With Presidents’ Day wrapping up yesterday, it’s as good a time as any to stop for a minute and honor the legacy of George “The American Fabius” Washington and the presidents that followed him. (Sidenote: the Wikipedia page titled “List of nicknames of United States Presidents” is a gem. I mean, who knew that Franklin Pierce’s nickname was “Young Hickory of the Granite Hills”?)
That being said, Yale is particularly well represented in the list of US Presidents (or underrepresented, if you only compare us with Harvard). We have five: William Howard Taft, Gerald Ford, George H.W. Bush, Bill Clinton, and George W. Bush. If you were running for president in the 1980s or 1990s as a Yale alumnus, your odds were pretty good. Other things that probably would have improved your odds: Skull and Bones membership (Taft, Bush and Bush), being a Caucasian male (everyone!), and having a family that could be described as powerful (Taft, Bush, Bush).
Some things you didn’t know about our Eli presidents:
- William “Big Lub” Howard Taft: Taft graduated from Yale College in 1878, and was second in his class (even without grade inflation). At Yale, he was an intramural heavyweight wrestling champion and a member of Skull and Bones (which was founded by his dad…)
- Gerald “Mr. Nice Guy” Ford: Ford graduated from Yale Law in 1941 — unlike Clarence Thomas, he was fine with his portrait being hung in the Law School (what a nice guy!). Apparently, the Green Bay Packers and the Detroit Lions both wanted him to coach football, but he came to Yale Law instead and served as an assistant coach for both boxing and football.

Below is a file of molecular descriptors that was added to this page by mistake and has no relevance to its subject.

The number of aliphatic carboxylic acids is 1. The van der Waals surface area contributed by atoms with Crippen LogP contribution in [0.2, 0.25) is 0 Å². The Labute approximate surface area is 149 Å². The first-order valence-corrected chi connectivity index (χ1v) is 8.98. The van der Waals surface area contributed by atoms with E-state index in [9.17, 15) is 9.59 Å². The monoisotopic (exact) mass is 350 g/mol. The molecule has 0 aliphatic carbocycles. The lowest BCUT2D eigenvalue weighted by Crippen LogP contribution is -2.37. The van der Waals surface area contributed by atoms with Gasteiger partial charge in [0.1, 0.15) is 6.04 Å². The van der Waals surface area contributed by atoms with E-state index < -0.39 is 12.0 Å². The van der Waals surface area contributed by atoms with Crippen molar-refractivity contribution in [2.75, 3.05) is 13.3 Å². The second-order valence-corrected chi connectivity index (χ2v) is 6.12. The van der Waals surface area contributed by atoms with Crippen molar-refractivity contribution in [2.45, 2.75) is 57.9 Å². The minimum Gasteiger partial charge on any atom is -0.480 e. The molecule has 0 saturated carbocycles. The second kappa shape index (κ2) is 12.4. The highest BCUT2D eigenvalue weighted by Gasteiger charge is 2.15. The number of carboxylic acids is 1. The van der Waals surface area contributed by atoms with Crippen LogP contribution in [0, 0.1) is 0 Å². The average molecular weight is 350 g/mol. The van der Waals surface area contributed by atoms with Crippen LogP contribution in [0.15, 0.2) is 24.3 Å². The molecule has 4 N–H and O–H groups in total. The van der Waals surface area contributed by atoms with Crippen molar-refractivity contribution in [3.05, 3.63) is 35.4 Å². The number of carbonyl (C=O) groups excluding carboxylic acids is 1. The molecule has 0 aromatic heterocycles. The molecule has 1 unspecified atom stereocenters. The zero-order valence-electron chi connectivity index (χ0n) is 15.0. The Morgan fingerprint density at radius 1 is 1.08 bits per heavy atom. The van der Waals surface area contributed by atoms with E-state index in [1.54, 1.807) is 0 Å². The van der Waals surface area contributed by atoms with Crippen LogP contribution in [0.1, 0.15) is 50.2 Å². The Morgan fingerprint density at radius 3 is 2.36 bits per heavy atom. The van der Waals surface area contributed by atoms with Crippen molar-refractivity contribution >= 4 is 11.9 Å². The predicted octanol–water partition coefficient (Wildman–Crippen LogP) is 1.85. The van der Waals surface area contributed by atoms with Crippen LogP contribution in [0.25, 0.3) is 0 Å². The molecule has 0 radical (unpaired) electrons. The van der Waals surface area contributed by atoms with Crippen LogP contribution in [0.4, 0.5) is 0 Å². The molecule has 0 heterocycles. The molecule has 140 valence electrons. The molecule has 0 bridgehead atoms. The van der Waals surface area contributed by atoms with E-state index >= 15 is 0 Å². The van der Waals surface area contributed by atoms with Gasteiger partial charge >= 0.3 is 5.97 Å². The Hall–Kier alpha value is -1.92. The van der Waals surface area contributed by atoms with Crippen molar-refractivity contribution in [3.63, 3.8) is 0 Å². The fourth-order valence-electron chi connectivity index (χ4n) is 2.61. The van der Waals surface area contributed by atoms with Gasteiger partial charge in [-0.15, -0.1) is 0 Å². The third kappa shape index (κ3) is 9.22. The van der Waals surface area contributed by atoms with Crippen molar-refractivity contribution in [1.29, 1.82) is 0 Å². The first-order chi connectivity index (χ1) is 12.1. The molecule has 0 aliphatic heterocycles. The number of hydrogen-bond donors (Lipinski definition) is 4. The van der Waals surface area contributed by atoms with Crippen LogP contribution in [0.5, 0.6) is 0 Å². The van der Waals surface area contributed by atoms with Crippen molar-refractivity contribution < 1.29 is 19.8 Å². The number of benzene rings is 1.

- George “Poppy” H.W. Bush: Bush graduated from Yale College in 1948; he was accepted before enlisting in the military and matriculated after he was discharged. He also had a ton of extracurriculars, including baseball, cheerleading, DKE, and Skull and Bones,
- Bill “The Comeback Kid” Clinton: Clinton graduated from Yale Law in 1973. While he was there, he met HILLARY.
- George “Dubya” Bush: Bush graduated from Yale College in 1968. He was president of DKE, a member of the rugby team, Skull and Bones, and a cheerleader. (I guess being a male cheerleader has only recently stopped being a thing?)
Of course, the main question is why Yale has been such a presidential magnet. While it isn’t shy about wanting to educate future leaders, I think we have a tradition of entering government en masse that stands out from the other Ivies — check out the numbers here.
Indeed, as Yale Law Dean Anthony Kronman said in an interview with the YDN, “Yale’s commitment to public service is old and deep… [and] stands for two things: a kind and degree of intellectual adventurousness and a commitment to public service that views the law as an instrument of social improvement.”